The "of-the-month" subscription model is nothing new, but the beauty industry has taken it to a new level in the last few years, most notably with beauty sample subscription boxes. Now there's a new package vying for room in your mailbox.
The latest in beauty subscriptions is nail polish-only models. With the popularity of nail polish at an absolute high right now, it's kind of amazing that this hasn't happened earlier, but several new services have launched in the past few months.
Click through for the scoop on the new services.
Julep, the cult nail polish brand based in Seattle, was one of the first to launch a nail polish subscription service. Jane Park, a former Starbucks exec, launched Julep as a line of salons in Seattle back in 2007 with her own nail polish brand. She then launched Julep Mavens, a monthly subscription nail polish delivery service, back in 2011. While Park declined to tell us how many subscribers Julep has, an article about her in The Seattle Times back in June of last year pegged the number at around 150,000. (Compare this to Birchbox, which last reported just over 100,000 subscribers.)
The way it's set up now, you pay $19.99 per month (with options to skip months or send your box to a friend) and fill out a style profile. You then get a box every month that includes two full size polishes and a beauty product (like hand lotion), or in the case of the "It Girl" box, three nail polishes, all Julep's brand.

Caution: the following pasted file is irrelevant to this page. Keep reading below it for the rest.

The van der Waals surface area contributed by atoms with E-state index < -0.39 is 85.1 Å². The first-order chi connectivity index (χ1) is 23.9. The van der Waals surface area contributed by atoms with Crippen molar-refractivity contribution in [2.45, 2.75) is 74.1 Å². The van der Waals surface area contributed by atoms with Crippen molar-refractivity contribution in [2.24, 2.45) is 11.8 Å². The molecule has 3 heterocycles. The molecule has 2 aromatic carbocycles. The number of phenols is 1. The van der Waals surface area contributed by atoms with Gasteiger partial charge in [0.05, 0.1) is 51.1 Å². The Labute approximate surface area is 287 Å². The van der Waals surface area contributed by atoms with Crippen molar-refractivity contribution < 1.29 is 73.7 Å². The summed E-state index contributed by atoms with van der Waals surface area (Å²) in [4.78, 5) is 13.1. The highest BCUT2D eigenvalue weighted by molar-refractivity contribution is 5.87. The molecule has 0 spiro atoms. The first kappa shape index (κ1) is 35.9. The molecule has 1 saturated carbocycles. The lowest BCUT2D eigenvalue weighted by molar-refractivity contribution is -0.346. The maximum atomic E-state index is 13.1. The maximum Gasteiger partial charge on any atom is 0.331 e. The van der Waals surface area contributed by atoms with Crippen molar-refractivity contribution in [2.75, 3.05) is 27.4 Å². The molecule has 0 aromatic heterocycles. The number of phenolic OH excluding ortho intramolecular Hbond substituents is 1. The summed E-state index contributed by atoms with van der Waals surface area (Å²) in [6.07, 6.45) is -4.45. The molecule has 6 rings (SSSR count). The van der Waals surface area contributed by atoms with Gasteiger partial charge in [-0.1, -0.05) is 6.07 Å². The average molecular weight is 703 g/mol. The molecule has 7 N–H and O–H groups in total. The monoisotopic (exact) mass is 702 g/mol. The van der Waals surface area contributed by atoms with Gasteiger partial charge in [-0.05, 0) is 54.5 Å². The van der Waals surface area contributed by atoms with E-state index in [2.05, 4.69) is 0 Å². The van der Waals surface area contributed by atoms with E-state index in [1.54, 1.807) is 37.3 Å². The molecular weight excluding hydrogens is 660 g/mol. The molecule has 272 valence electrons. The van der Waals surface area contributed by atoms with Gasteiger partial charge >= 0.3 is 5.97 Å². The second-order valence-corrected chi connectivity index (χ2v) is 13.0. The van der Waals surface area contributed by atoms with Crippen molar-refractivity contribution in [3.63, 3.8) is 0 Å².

And apparently Park is doing something right, because Julep just received $10 million in funding to grow the brand and expand to other beauty product categories, though the focus will still remain mostly on polish. But the brand will continue to offer its monthly subscription box service and still keep a strong focus on nail polish.
But Julep's getting some competition...
Color Me Monthly:
Other start-up nail polish companies are following Julep's lead, introducing a monthly subscription service and relying solely on social media to get the word out. One of these, Color Me Monthly, went live in fall 2012 and was founded by two sisters with an aim to provide an eco-friendly polish. Their model is relatively simple: Pay $7 and get one polish a month--the colors are a surprise every month--from their eponymous line, complete with a cute haiku card describing the color. The polishes are "3 Free" (a designation meaning they don't contain dibutyl phthalate (DBP), formaldehyde and toluene), and the bottles are laser-etched rather than printed, which is apparently better for the environment. While the founders didn't respond to our requests for an interview, their company has been getting generally positive feedback in the nail polish blogosphere.
Another start-up, Square Hue, just launched this past December with a subscription model as well. For $21, you get three polishes every month from their line, and like Color Me Monthly, the colors are a surprise until you open the box.